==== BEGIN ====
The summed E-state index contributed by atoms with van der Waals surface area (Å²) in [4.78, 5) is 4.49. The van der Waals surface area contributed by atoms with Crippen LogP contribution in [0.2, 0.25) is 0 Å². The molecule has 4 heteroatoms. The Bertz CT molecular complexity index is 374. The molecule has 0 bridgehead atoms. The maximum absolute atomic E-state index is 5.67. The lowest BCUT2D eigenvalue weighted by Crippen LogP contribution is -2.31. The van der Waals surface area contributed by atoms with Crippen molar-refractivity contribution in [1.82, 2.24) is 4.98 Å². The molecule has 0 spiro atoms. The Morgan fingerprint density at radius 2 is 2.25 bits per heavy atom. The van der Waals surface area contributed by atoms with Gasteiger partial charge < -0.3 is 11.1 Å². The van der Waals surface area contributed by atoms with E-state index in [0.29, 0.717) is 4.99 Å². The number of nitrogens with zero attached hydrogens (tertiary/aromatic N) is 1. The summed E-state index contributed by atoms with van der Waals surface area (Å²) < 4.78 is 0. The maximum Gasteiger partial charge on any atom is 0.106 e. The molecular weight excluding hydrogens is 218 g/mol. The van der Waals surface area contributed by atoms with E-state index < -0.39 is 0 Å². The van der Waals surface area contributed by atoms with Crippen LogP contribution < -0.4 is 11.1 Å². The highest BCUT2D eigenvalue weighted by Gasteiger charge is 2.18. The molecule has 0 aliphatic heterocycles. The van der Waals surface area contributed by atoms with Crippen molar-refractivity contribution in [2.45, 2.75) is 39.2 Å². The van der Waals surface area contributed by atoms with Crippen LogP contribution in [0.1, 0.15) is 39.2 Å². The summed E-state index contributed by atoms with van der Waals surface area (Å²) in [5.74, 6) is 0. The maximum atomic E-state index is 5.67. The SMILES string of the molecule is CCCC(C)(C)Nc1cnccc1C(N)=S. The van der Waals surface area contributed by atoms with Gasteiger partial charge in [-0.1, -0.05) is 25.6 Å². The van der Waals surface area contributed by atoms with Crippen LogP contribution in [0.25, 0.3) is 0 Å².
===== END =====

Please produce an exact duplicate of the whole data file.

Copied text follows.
The summed E-state index contributed by atoms with van der Waals surface area (Å²) in [4.78, 5) is 4.49. The van der Waals surface area contributed by atoms with Crippen LogP contribution in [0.2, 0.25) is 0 Å². The molecule has 4 heteroatoms. The Bertz CT molecular complexity index is 374. The molecule has 0 bridgehead atoms. The maximum absolute atomic E-state index is 5.67. The lowest BCUT2D eigenvalue weighted by Crippen LogP contribution is -2.31. The van der Waals surface area contributed by atoms with Crippen molar-refractivity contribution in [1.82, 2.24) is 4.98 Å². The molecule has 0 spiro atoms. The Morgan fingerprint density at radius 2 is 2.25 bits per heavy atom. The van der Waals surface area contributed by atoms with Gasteiger partial charge < -0.3 is 11.1 Å². The van der Waals surface area contributed by atoms with E-state index in [0.29, 0.717) is 4.99 Å². The number of nitrogens with zero attached hydrogens (tertiary/aromatic N) is 1. The summed E-state index contributed by atoms with van der Waals surface area (Å²) < 4.78 is 0. The maximum Gasteiger partial charge on any atom is 0.106 e. The molecular weight excluding hydrogens is 218 g/mol. The van der Waals surface area contributed by atoms with E-state index < -0.39 is 0 Å². The van der Waals surface area contributed by atoms with Crippen LogP contribution < -0.4 is 11.1 Å². The highest BCUT2D eigenvalue weighted by Gasteiger charge is 2.18. The molecule has 0 aliphatic heterocycles. The van der Waals surface area contributed by atoms with Crippen molar-refractivity contribution in [2.45, 2.75) is 39.2 Å². The van der Waals surface area contributed by atoms with Crippen LogP contribution in [0.1, 0.15) is 39.2 Å². The summed E-state index contributed by atoms with van der Waals surface area (Å²) in [5.74, 6) is 0. The maximum atomic E-state index is 5.67. The SMILES string of the molecule is CCCC(C)(C)Nc1cnccc1C(N)=S. The van der Waals surface area contributed by atoms with Gasteiger partial charge in [-0.1, -0.05) is 25.6 Å². The van der Waals surface area contributed by atoms with Crippen LogP contribution in [0.25, 0.3) is 0 Å².